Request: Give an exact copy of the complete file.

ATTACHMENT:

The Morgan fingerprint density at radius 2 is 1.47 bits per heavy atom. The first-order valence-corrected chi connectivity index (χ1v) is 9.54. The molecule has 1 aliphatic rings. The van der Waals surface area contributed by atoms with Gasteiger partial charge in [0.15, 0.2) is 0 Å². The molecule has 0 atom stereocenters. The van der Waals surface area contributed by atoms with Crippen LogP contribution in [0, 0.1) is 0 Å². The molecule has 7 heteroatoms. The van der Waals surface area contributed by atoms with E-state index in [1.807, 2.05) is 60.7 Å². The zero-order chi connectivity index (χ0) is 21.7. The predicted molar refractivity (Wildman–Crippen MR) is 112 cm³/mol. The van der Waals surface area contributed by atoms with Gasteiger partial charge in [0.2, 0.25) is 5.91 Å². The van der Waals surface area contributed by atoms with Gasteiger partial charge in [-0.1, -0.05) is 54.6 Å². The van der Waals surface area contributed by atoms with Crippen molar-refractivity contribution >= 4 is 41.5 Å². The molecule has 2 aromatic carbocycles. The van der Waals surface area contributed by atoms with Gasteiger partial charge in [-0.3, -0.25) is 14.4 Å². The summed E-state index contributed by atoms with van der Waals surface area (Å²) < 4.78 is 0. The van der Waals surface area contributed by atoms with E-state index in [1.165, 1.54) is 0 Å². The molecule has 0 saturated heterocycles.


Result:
The Morgan fingerprint density at radius 2 is 1.47 bits per heavy atom. The first-order valence-corrected chi connectivity index (χ1v) is 9.54. The molecule has 1 aliphatic rings. The van der Waals surface area contributed by atoms with Gasteiger partial charge in [0.15, 0.2) is 0 Å². The molecule has 0 atom stereocenters. The van der Waals surface area contributed by atoms with Crippen LogP contribution in [0, 0.1) is 0 Å². The molecule has 7 heteroatoms. The van der Waals surface area contributed by atoms with E-state index in [1.807, 2.05) is 60.7 Å². The zero-order chi connectivity index (χ0) is 21.7. The predicted molar refractivity (Wildman–Crippen MR) is 112 cm³/mol. The van der Waals surface area contributed by atoms with Gasteiger partial charge in [0.2, 0.25) is 5.91 Å². The van der Waals surface area contributed by atoms with Gasteiger partial charge in [-0.1, -0.05) is 54.6 Å². The van der Waals surface area contributed by atoms with Crippen molar-refractivity contribution >= 4 is 41.5 Å². The molecule has 2 aromatic carbocycles. The van der Waals surface area contributed by atoms with Gasteiger partial charge in [-0.3, -0.25) is 14.4 Å². The summed E-state index contributed by atoms with van der Waals surface area (Å²) < 4.78 is 0. The van der Waals surface area contributed by atoms with E-state index in [1.165, 1.54) is 0 Å². The molecule has 0 saturated heterocycles.